Parent-Professional Partnerships for Children with Disability

Over the past several years, I have attended many meetings with parents and professionals – both for my own child with a disability and as an advocate for others. At these meetings, I have seen the best, where parent /professional relationships are fantastic, and the worst, when collaboration efforts are a nightmare!

Sometimes the parent contributes to this failure, sometimes the professional is inappropriate, and sometimes both parties are to blame for a dysfunctional partnership. I have witnessed the parent from hell. I have encountered the professional who pursued the wrong career.

Why Disability Partnerships Don’t Always Succeed

Many factors can prevent a strong parent/professional partnership from developing. Most every parent I know has some sort of outrageous “horror story” concerning a professional who said or did something truly unkind or totally unprofessional. Parents may forever lug around this burdensome baggage and it may prevent them from starting anew.

Professionals can be very protective of their “turf.” After all, professionals went to college or received some type of extensive training to do their job, then along comes a parent to contradict them or request a new and sometimes controversial treatment or method. Their thought might be “hey, they are JUST a parent!”

Parents often find it easier to talk with our staff, who are all parents of children with disabilities, than to discuss issues with professionals.

  • When encountering professionals, some parents become intimidated and fail to speak up for issues discussed with our staff.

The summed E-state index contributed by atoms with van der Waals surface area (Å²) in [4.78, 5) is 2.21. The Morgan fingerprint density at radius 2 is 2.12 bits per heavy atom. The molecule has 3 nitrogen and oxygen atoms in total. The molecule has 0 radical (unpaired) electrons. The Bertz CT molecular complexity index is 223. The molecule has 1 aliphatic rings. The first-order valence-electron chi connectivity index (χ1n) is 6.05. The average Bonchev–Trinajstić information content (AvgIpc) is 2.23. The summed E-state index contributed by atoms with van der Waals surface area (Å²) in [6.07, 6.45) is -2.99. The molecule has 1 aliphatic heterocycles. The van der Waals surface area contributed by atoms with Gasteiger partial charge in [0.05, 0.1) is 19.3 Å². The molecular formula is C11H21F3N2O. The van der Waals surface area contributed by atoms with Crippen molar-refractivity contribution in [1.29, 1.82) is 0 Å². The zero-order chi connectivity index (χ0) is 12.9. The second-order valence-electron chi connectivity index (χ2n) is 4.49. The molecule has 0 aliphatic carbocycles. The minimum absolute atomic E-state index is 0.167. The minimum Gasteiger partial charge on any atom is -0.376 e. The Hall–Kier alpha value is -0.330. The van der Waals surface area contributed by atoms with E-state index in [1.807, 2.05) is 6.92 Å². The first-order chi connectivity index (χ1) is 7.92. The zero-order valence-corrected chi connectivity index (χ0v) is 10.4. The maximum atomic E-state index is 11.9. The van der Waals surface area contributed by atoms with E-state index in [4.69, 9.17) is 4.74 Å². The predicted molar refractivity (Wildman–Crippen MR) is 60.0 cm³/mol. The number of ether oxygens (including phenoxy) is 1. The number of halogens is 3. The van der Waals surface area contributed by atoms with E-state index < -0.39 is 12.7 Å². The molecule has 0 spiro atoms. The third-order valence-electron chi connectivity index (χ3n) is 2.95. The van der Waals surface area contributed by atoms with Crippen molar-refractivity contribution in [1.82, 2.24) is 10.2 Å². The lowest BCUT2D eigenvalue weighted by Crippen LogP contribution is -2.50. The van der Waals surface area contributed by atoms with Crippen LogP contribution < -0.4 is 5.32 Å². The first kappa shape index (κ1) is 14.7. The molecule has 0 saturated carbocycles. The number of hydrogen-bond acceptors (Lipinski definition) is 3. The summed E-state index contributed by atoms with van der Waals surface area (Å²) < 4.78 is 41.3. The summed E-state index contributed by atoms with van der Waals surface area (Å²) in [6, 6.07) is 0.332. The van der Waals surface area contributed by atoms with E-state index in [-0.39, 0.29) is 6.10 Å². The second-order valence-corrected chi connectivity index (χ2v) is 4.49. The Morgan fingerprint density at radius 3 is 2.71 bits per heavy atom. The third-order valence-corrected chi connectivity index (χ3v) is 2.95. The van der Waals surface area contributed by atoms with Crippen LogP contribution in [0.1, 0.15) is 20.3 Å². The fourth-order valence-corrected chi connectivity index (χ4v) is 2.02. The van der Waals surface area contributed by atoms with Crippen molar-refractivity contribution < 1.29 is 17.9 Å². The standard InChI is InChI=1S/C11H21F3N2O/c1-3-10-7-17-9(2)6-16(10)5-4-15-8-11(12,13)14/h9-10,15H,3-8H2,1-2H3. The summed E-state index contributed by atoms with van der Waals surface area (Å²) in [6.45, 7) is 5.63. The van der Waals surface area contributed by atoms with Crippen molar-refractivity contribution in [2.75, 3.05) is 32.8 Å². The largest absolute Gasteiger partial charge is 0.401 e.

• Some parents become defensive and aggressive – not at all the mild-mannered individual we may have coached in our office.

We try to encourage parents to express themselves to professionals in the same sincere and thoughtful way they talk with us in private.

There are times, however, when we recognize that professionals are not listening to families, that family rights are being abused and that the parents we represent need to take a firm stand. Not all professionals value parents as credible members of the team assisting a child with a disability.

On the other hand, some parents are truly out of control. There are individuals whose anger runs deep and they need help to unravel the feelings that prevent them from establishing a meaningful relationship with care providers.

Evolving Partnerships and Programs

Most parent/professional relationships go through an evolution. It takes time to establish a rapport with team members. Parent/professional relationships can result in most powerful and creative teams. These teams are strengthened by the collective expertise of the group.